Evaluation of Warm-Season Baleage in a Cow-Calf Production System
Type of DegreeMaster's Thesis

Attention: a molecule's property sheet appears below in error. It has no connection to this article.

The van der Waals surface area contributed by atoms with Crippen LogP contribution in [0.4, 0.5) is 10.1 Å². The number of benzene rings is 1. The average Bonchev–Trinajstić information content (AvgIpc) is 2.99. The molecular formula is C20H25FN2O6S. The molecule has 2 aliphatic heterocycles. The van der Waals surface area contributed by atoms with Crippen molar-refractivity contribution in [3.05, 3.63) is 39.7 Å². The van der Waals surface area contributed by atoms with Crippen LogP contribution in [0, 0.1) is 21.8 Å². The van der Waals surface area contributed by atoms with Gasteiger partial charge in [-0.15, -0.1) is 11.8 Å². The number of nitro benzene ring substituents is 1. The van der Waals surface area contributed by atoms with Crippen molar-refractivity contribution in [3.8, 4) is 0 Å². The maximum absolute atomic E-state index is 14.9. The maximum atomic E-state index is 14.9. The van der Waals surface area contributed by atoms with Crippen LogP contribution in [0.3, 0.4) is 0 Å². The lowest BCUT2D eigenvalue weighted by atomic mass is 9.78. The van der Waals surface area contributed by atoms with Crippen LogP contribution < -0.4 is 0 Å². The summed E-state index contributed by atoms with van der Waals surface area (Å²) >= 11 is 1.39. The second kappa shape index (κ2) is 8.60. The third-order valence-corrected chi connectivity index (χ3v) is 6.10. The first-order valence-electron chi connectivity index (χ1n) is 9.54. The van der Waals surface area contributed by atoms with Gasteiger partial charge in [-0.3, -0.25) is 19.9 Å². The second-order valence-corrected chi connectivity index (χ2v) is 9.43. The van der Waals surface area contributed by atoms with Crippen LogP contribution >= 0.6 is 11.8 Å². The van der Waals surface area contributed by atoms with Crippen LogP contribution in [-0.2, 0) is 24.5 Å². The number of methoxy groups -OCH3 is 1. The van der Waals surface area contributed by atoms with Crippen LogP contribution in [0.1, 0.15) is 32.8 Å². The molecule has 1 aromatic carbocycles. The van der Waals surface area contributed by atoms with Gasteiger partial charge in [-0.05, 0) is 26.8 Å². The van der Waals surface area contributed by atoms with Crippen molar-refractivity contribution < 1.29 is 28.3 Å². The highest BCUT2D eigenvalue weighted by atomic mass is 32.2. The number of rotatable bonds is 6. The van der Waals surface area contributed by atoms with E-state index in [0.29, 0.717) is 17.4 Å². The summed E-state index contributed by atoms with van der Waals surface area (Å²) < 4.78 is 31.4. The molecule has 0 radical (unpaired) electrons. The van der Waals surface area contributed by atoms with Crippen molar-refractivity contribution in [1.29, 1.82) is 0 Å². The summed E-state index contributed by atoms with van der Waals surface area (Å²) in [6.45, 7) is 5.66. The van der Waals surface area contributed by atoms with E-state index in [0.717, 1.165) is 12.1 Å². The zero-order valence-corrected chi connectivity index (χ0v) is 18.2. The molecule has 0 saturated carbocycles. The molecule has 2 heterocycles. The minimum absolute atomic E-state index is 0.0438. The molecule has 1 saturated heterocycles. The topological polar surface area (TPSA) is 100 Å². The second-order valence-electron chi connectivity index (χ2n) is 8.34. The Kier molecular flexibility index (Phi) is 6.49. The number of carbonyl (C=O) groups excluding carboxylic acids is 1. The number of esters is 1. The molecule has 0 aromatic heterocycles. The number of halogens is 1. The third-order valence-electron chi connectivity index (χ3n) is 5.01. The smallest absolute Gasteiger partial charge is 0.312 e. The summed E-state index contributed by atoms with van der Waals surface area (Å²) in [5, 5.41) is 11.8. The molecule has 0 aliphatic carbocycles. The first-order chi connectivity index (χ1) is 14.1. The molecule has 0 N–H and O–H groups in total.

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A 52-d feeding trial was conducted to compare pearl millet (PM) and sorghum sudan (SS) harvested as baleage with bermudagrass hay (B) fed to cow/calf pairs during a winter feeding system. Alternating cone (C) and open-shaped (O) rings were evaluated for minimizing forage wastage. A total of 12, two hectare, pastures populated with three cow/calf pairs per pasture were utilized in this study. Each pasture had a different forage ring treatment, including: PM C, PM O, SS C, SS O, B C, and B O; with a replicate of each forage ring treatment. Forage quality parameters were measured for each treatment and included ash, CP, IVTD, NDF, ADF, and ADL. Animal performance was also recorded including initial and final cow BW and BCS, initial and final calf BW, and cow milk production at day 32 and 52 of the feeding trial. Differences (P < 0.10) were observed among forage for concentrations of ash, CP, NDF, ADF, ADL and percentage IVTD. Forage ash concentration and percentage IVTD were greater (P > 0.10) in PM and SS baleage than bermudagrass hay, whereas the CP, NDF, ADF, and ADL concentrations were less (P > 0.10) than bermudagrass hay. There were no (P > 0.10) forage ring interactions or differences between open and cone-shaped hay ring treatments for forage waste; however, the percentage of waste from PM and SS baleage was greater (P < 0.10) than that of bermudagrass hay. There were no forage ring interactions (P > 0.10) for cow initial BW, final BW, initial BCS, or final BCS. There were no differences (P > 0.10) in cow weight or BCS loss among forage treatments or ring shape in this study. There were also no forage ring interactions, or differences among forage or between ring-shape treatments (P > 0.10) for milk production and calf BW gain. Calf weight gain differed (P < 0.10) between ring-type treatments, with calves on the open-shaped ring treatment weighing 6.13 kg more than calves on the cone-shaped ring treatment. Because there were no differences (P > 0.10) in animal performance, this study suggests it would not be economical to harvest forage as baleage to supplement lactating beef cows during a fall-winter forage gap. Harvesting forage as baleage might be economical for a producer with cattle having higher CP and IVTD requirements, such as growing steers or lactating dairy cows; as well as, a herd size greater than the one utilized in this study. Results of this study suggest purchasing a cone-shaped hay ring is not an advantageous business decision because the percent of forage waste and animal performance did not differ (P > 0.10) between the cone and open-shaped hay rings.